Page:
Protein, by its molecular nature, is pretty complex and therefore is digested very slowly. This gives a full and satisfied feeling. It is used commonly to aid weight loss by making people feel fuller for longer. Excess protein which is not used is excreted rather than stored as fat, unlike carbohydrate, which if taken in excess of the body’s needs, is stored as fat.
Some say that the excretion process of protein is tough on the digestive system. However, as many Outsider readers will be very active people needing muscle repair, the need for protein will be greater, thereby reducing the chances of overeating it, and therefore not being so hard on the digestive system. Because the role of protein is for growth and repair, it is rarely used as a fuel source.
So in summary, protein should be eaten little and often, especially if you are active. If you increase your protein intake per meal or snack, you naturally reduce your carbohydrate intake in terms of ratio. It also makes you feel fuller for longer, which reduces sugar and snack food cravings.
Fat is found mainly accompanying protein sources, eg the yolk of an egg, the fat in a steak or the oil in oily fish. Fat has got some bad press in the past 20 years, not helped by food giants berating it in order to sell more breakfast cereals etc. Government policies negatively portraying fats also did little to help its cause. The truth is that there are good fats and bad fats. Many fats are good fats to begin with but are transformed into bad fats by food processing and refinement. They are also very sensitive to high heat.
The bad fats are called trans fats, which is easy to remember if you think that they have been transformed into bad ones. Some examples of bad fats are cooking oils when the oil smokes in the pan (when it gets reheated many times such as in fast food establishments). Another example is when you see the words ‘vegetable fat’ on a food label without any breakdown or description of its source – as in most biscuits. Further examples of bad fats include animal fats from animals that been bred in an unnatural environment and fed the incorrect food. If you were kept in a dark cage and fed junk, you too would contain a lot of trans fat, which interestingly is found more in the midriff region of the human.
These are the facts that scare people away from eating fats. However, it is this very food that is proven to keep arteries clear, feed our brainpower and help us live longer. It makes our hair and nails radiant. Studies show that nations such as those around the Mediterranean have a lower incidence of heart disease and tend to live longer thanks to the consumption of raw oils such as olive oil.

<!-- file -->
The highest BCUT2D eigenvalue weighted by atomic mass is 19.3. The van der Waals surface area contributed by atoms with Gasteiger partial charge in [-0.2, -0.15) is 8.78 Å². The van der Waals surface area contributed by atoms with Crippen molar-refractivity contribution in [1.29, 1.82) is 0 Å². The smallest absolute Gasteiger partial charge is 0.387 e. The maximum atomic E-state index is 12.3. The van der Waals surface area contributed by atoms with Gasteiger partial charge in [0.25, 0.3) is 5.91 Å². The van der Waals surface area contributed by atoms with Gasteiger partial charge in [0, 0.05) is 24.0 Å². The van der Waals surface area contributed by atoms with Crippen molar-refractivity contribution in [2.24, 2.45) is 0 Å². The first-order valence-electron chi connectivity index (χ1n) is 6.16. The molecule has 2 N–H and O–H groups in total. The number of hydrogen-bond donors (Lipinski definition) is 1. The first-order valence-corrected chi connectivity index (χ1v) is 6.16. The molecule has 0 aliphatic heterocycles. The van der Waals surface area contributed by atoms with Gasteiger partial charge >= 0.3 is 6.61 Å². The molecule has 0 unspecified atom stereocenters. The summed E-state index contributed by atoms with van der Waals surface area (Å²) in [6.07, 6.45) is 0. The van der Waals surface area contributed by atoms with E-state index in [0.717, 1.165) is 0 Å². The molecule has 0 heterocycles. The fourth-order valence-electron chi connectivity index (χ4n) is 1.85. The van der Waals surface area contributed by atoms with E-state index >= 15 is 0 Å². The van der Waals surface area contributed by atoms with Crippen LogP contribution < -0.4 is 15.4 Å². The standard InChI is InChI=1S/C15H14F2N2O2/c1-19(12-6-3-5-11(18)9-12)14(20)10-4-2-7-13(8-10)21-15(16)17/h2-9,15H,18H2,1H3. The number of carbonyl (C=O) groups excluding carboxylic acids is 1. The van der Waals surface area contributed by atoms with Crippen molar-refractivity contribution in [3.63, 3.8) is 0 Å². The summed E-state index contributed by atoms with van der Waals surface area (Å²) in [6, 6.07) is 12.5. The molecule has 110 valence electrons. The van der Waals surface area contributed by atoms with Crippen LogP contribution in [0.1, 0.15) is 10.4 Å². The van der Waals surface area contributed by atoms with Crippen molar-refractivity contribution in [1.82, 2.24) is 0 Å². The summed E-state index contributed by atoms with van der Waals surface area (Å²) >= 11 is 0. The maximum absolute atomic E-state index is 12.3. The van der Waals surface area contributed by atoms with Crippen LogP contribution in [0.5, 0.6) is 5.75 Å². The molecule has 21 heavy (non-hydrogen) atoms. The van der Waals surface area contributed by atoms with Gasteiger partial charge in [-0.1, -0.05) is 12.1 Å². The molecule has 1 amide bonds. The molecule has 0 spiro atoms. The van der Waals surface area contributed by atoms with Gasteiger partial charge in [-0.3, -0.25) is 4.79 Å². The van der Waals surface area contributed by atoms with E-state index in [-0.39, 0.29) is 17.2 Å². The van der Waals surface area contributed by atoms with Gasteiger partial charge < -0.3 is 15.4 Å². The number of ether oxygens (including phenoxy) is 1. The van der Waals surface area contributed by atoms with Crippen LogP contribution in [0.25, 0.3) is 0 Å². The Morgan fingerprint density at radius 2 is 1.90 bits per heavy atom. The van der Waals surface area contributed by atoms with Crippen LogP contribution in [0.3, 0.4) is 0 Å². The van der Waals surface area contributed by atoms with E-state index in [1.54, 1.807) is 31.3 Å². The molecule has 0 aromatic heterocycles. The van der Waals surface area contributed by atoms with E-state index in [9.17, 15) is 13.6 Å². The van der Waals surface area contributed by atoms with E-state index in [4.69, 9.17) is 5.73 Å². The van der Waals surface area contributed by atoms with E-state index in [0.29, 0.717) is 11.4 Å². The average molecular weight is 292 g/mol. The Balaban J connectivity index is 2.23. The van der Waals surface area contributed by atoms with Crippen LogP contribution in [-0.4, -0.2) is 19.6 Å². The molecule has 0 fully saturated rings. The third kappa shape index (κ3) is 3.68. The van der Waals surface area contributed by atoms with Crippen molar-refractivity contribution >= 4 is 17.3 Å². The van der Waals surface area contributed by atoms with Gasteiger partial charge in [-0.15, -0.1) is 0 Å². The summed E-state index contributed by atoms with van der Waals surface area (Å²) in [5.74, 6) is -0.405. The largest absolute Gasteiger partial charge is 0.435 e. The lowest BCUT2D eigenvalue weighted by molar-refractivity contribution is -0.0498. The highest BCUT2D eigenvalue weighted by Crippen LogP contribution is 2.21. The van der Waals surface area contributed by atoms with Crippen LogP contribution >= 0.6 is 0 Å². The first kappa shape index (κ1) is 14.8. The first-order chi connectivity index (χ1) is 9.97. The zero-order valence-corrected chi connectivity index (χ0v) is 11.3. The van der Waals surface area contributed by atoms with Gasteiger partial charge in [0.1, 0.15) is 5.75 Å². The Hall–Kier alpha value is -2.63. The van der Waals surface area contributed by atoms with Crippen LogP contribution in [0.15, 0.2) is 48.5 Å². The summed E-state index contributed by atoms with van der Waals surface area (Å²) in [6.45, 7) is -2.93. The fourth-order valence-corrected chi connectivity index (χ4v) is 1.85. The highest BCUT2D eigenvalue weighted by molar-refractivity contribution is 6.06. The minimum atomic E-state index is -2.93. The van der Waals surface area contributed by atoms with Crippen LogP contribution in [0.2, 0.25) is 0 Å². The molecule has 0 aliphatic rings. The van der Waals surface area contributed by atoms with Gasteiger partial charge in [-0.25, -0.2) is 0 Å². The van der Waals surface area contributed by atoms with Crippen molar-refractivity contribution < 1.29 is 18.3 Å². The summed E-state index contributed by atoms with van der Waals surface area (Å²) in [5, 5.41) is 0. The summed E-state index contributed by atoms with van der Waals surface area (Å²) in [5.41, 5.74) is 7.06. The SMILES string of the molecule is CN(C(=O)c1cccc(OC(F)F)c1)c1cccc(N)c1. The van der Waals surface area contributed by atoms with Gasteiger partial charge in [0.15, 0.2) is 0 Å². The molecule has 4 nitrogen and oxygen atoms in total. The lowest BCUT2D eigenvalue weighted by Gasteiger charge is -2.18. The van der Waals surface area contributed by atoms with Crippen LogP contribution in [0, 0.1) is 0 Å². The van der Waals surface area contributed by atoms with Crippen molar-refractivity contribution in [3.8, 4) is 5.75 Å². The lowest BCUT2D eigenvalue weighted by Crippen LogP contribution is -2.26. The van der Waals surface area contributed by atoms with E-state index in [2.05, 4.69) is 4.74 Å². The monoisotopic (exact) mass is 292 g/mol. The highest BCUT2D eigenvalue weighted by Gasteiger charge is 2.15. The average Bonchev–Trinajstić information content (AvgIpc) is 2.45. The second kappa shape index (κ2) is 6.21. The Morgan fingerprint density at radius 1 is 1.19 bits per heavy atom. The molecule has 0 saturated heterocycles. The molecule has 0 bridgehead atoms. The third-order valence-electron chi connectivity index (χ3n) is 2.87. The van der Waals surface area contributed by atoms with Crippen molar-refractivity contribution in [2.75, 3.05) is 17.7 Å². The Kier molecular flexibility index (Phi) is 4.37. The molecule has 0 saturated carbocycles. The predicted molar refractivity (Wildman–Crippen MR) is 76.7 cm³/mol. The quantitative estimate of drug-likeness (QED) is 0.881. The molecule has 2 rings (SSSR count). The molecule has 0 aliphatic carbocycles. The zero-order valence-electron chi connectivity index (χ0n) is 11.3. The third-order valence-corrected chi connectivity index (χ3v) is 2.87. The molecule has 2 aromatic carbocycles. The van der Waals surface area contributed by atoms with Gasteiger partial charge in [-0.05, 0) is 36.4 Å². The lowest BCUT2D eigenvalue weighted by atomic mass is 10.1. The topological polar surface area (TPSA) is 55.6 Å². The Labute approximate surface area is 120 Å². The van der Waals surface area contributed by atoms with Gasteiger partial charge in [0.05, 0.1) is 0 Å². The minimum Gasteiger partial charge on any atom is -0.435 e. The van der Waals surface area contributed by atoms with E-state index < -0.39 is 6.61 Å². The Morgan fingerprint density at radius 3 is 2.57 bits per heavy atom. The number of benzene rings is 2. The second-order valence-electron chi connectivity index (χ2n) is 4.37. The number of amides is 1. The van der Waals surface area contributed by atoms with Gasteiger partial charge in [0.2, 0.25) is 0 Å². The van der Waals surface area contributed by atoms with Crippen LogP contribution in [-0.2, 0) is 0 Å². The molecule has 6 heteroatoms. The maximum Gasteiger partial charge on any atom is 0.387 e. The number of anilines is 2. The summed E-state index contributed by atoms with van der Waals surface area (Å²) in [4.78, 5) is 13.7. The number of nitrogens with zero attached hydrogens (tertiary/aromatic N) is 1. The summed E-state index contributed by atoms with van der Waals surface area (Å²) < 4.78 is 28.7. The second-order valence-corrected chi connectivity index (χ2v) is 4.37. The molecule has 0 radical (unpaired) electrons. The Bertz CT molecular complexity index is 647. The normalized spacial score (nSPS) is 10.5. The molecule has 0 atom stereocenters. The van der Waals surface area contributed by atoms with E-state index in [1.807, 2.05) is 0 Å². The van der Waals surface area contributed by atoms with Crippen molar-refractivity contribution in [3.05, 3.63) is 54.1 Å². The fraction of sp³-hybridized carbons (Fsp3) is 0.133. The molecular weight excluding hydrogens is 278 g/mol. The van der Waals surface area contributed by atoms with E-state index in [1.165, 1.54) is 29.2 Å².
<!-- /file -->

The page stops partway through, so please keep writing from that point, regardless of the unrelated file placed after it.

To summarise, fat should not be avoided in our diets but instead welcomed. A good guideline is to make sure the fats come in their natural and raw form via good quality meat and fish, oils, Irish butters and oily vegetables such as avocados and raw nuts. Once you start mucking around with fats, like overcooking them, they are very sensitive, can be easily damaged and turn into a trans fat.
Fat, like protein, has a complex molecular nature making it slow to digest in the body. Therefore it again makes you feel fuller for longer. Too much will be stored as excess in your fat stores, but because it is so filling and satisfying, in reality you are very unlikely to over-consume it. Fat is used as a fuel source for the body when carbohydrate stores have become depleted and also in very low- intensity, long-endurance-type activity.
To burn body fat, the original and still the best motto is, one must burn more calories daily than you consume.
That gives you two options
1) Eat less – by eating the right foods that make you feel fuller for longer.
2) Exercise more and for longer, and try and exercise, every day.
How do you burn a fat cell?
The most common way somebody can burn a fat cell is to let their body run out of carbohydrate stores.
This takes about 60 minutes of moderate exercise. So if you are loading up on carbs, you need to exercise for well over 60 minutes to burn your fat. Or you can take in less carbohydrates in your food, so that when you start your exercise session, there is less fuel in the tank.
Many people do not have the time to exercise for more than 60 minutes every day. Therefore their option is reduced to simply taking in fewer carbohydrates but more protein, in order to not get hungry. Because protein is more filling, this should also reduce portion size.
In summary, keep food as simple, unprocessed, raw and colorful as possible. Avoid white, sweet and starchy foods. Exercise every day. That should do the trick.
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By Orla O'Muiri